Pictured l. to r. Cheryl Ching, The Teagle Foundation, Donna Heiland, The Teagle Foundation, Kwame Anthony Appiah, Ph.D., Princeton University and Richard Buery, President and CEO, The Children’s Aid Society
In the nonprofit world, the phrase, “we’ll do lunch” has its own meaning in the sense that “lunch” is code for “bring your checkbook.” You (the donor) and I (the nonprofit CEO) will enjoy a meal and then I’m going to pull out all the stops to prove to you why my charity deserves your organization’s financial support.
If you check your inbox or mailbox today, there’s a good chance one of them contains an appeal from a nonprofit agency.
It could be a newsletter containing information about new programs, or a request to contribute toward a donor-match program. Or it could simply be a profile of someone whose life was improved because of the financial support of people like you.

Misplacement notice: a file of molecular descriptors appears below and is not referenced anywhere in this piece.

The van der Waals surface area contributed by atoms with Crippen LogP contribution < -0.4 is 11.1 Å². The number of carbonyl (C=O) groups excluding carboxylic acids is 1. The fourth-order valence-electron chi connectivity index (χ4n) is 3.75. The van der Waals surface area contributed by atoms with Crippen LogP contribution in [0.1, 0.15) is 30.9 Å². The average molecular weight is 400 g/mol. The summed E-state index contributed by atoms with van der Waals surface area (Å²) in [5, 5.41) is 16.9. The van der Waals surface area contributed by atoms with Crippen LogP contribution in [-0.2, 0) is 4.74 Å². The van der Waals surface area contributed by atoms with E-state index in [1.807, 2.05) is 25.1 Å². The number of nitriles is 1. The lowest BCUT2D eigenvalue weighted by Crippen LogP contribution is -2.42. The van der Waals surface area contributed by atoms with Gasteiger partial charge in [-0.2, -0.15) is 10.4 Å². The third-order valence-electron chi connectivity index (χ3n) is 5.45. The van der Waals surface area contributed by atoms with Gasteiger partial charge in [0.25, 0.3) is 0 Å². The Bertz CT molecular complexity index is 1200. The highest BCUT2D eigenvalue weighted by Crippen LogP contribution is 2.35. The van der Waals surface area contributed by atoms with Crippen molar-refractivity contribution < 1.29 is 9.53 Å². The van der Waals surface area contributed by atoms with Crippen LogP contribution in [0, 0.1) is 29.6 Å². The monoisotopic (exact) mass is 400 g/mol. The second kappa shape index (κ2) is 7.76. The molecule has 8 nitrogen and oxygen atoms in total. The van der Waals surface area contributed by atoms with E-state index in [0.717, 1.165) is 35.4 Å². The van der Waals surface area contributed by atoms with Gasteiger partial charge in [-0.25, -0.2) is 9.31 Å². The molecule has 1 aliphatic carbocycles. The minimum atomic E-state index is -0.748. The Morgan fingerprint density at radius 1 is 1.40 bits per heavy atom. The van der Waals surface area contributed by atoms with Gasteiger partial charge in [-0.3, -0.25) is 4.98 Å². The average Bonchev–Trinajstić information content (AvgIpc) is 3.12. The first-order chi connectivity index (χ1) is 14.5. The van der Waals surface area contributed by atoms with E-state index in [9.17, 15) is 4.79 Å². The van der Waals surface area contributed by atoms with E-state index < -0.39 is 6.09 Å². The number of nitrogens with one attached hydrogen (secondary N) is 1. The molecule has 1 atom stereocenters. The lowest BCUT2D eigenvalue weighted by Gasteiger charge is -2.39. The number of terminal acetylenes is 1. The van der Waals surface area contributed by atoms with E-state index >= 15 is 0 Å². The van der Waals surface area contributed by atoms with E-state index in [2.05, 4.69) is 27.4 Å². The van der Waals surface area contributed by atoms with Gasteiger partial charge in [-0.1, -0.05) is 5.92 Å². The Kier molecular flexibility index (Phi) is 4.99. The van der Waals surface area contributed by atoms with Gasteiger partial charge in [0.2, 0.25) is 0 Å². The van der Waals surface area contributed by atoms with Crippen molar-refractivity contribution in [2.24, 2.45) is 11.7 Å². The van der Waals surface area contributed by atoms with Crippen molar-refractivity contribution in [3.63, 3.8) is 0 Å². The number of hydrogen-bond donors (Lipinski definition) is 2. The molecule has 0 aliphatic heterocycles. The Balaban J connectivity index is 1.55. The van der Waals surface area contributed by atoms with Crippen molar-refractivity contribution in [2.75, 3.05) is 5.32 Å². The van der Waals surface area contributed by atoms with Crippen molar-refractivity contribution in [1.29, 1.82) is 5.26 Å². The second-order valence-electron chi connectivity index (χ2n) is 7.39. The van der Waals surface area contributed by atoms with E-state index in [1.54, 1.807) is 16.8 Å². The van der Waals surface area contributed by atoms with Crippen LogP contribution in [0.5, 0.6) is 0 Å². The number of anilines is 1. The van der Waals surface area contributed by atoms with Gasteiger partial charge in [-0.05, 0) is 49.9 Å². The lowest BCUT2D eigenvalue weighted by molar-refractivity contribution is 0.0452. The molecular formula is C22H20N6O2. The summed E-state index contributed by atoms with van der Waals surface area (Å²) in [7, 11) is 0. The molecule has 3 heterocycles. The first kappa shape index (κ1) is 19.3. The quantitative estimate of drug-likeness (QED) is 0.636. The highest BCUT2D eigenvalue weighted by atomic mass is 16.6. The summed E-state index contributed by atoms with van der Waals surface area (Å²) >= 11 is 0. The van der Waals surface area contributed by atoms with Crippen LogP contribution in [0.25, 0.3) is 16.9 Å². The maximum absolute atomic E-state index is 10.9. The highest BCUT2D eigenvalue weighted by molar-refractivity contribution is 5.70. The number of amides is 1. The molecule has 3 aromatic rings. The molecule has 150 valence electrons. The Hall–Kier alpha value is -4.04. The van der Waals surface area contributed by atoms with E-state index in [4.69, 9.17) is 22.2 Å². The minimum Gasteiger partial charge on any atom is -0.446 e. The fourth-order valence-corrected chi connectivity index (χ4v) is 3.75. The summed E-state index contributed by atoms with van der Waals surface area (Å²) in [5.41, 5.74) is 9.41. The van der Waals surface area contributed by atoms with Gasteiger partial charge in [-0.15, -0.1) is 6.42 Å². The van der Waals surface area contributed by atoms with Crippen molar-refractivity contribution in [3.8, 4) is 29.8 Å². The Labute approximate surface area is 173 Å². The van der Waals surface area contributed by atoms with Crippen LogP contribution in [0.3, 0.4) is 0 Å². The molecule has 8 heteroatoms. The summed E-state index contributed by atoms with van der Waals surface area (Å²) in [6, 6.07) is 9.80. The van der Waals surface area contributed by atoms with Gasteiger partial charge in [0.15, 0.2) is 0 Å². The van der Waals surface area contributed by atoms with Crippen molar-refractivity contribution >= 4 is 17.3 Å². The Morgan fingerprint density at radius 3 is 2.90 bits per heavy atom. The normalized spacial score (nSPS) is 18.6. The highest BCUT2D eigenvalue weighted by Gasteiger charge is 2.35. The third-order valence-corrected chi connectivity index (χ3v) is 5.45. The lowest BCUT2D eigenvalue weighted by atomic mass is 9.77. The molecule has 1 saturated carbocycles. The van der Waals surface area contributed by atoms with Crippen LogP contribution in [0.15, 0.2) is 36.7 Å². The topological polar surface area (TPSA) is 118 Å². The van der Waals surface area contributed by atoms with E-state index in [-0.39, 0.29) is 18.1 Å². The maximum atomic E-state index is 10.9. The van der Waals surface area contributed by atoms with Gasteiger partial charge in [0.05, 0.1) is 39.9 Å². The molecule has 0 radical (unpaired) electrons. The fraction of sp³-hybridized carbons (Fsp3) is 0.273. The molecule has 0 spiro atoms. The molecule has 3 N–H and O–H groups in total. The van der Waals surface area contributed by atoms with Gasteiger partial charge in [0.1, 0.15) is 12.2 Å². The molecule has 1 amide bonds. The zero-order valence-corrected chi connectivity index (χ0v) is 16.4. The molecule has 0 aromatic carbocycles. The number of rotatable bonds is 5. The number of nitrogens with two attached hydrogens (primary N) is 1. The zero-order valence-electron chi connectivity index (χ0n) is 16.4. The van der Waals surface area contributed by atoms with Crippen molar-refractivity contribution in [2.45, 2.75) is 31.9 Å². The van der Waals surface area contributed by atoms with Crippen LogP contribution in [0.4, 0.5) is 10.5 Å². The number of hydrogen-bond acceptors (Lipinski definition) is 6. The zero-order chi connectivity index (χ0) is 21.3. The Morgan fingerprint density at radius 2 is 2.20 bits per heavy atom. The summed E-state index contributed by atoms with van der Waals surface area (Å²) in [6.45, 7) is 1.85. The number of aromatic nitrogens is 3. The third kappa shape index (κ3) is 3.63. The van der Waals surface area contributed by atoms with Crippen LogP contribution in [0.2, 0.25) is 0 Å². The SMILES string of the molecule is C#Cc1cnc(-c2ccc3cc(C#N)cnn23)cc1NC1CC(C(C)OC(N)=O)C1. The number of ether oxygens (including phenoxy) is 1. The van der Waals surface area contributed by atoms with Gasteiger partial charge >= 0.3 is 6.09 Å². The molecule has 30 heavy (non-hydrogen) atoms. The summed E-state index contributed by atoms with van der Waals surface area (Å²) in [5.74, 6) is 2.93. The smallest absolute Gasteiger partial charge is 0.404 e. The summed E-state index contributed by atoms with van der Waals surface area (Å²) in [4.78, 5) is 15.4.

With the markets about as calm as a roller coaster, what we’re thankful for is all too often an afterthought. I don’t know anyone these days who doesn’t treat their stock portfolio as a scene from a gory horror flick: “I’m afraid to look -- but I can’t help it -- oh, I shouldn’t have looked.”
If President Obama’s Office of Social Innovation gets the $50 million he’s requested to help fund non-profit agencies, I’ve got a suggestion for how to best spend that money: Tackle the hardest problems first.
What are the hardest problems? As someone who's spent the last 40 years working with disadvantaged children, two top my list: teen pregnancy and public education.
Right now, everyone is focused on finding the cure for our current economic crisis. Bailouts, recovery plans and billion-dollar loans hopefully will get our economy back on firm footing soon. But we also need to look at the long-term, big picture of what will propel our economy into the future. And I believe that can be accomplished by reinventing the driver of our success: a world-class education.
You know how retailers are battling it out over the few dollars consumers are willing to spend? It’s no different in the nonprofit world. Merely grabbing a donor’s attention isn't enough. We have to make a solid argument for why our cause is the one worthy of your hard-to-part-with dollar.